100 years ago, on April 30th, 1916, Claude Elwood Shannon was born. While he does not have the name recognition of Albert Einstein, Jean-Baptist Fourier, James Clerk Maxwell or Marie Curie, he may have done more to define our modern digital age than any other scientist or engineer.
In 1948, Shannon published his groundbreaking work, “A Mathematical Theory of Communication” and for the first time engineers were able to quantify information.
Shannon identified two fundamental limits: how many bits were required to represent a signal noiselessly, and how much information could be transmitted over a medium without error. With this knowledge in hand, the world of modern communication was realized and the field of information theory was born.
Information Theory at USC
The Ming Hsieh Department of Electrical Engineering has always been a leader in the field of information theory. The highest accolade given by the IEEE Information Theory Society is the Claude E. Shannon Award – won by four distinguished USC professors: Irving Reed (1982), Andrew and Erna Viterbi Chair in Communications, Solomon Golomb (1985), Lloyd Welch (2003), and Presidential Chair Professor in Electrical Engineering, Andrew Viterbi (1991).
In fact, the picture above of Claude and Betty Shannon, Golomb and Bob Scholtz was taken by Scholtz’s wife, Lolly, at a reception organized by Golomb and his wife Bo at the 1985 International Symposium on Information Theory.
But USC’s leadership in the field did not end there. With the proposal of “Turbo” coding in 1993, a new era of coding emerged and again our engineers were on the front lines. The primary engine for the Turbo decoder was the forward-backward algorithm, invented by Prof. Lloyd Welch.
Soon, these modern codes were adopted in 3G digital cellular standards and variations in Wi-Fi and digital satellite broadcast. USC professors Peter Beerel and Keith Chugg developed a decoding architecture that provided an exponential speed-up to the forward-backward algorithm.
The Future of Information Theory
Information Theory is playing a role in defining the limits of compression and communication in ways that seem like science fiction. Many USC faculty (Todd Brun, Daniel Lidar, Ben Reichardt) are pioneers in the new field of quantum information theory. Dr. Brun explains that quantum phenomena such as entanglement, quantum channels, and shared quantum states combined with classical information theory could enable “quantum teleportation, quantum key distribution, quantum authentication, and quantum communication.’’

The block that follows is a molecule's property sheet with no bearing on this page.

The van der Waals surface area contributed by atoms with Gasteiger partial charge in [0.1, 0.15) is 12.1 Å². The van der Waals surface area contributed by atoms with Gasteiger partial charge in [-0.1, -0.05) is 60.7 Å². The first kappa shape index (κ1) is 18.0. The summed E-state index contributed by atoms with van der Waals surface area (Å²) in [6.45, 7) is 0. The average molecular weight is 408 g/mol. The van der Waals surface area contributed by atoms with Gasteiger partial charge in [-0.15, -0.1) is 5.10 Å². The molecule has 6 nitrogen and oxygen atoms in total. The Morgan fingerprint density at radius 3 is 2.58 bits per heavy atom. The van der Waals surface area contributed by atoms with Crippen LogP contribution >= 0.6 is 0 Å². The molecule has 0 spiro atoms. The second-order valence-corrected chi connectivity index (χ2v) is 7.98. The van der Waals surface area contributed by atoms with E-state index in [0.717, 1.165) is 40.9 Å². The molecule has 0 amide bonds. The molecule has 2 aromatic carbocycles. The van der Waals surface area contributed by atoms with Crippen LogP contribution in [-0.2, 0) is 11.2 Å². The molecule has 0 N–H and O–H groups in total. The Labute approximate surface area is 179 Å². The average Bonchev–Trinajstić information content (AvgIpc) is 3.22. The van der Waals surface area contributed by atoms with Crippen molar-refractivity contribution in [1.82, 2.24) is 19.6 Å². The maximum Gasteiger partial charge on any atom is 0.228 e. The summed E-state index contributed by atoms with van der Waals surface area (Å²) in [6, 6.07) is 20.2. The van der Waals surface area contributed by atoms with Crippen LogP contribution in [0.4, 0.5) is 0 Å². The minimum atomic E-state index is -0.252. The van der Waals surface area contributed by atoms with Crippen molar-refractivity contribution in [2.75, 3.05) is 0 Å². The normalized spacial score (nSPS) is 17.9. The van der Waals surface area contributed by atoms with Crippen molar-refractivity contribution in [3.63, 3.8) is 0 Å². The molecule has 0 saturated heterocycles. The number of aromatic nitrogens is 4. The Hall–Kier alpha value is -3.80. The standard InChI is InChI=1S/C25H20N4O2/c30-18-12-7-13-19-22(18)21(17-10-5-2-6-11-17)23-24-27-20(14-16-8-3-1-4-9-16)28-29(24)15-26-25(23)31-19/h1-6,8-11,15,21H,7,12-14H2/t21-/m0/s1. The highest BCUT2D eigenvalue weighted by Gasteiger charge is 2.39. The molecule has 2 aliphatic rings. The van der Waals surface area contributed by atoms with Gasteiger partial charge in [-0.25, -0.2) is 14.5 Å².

Closer to current technological innovations, Prof. Salman Avestimehr notes, “I view the impact of Shannon’s information theory in revealing untapped resources that can tremendously improve the design of our information infrastructure. For example, we have recently discovered that the structure of computation assignments can be exploited to eliminate the communication bottleneck in distributed computing systems (e.g., Amazon’s server clusters).’’
As with all groundbreaking theories, Shannon’s work has greatly impacted arenas beyond digital communications and engineering. While early applications included linguistics, economics and space exploration, today USC professors are applying his work to biological and natural systems.
Dean’s Professor Urbashi Mitra is the inaugural editor-in-chief for the IEEE Transactions on Molecular, Biological and Multi-scale Communications — a journal devoted to the interface of information technologies and biological systems. Mitra observes, “new results on the information theory of biological systems might provide us with clues as to how to solve significant problems such as the design of microbial fuel cells or even early detection of cancer.”
Claude Shannon, was a consummate scholar and tinkerer. He famously created a chess playing computer, a robotic mouse which could navigate a maze, juggling robots, and of course, his “ultimate machine.” Much of his work was well ahead of the times and his contributions continue to inspire and empower new generations of engineers.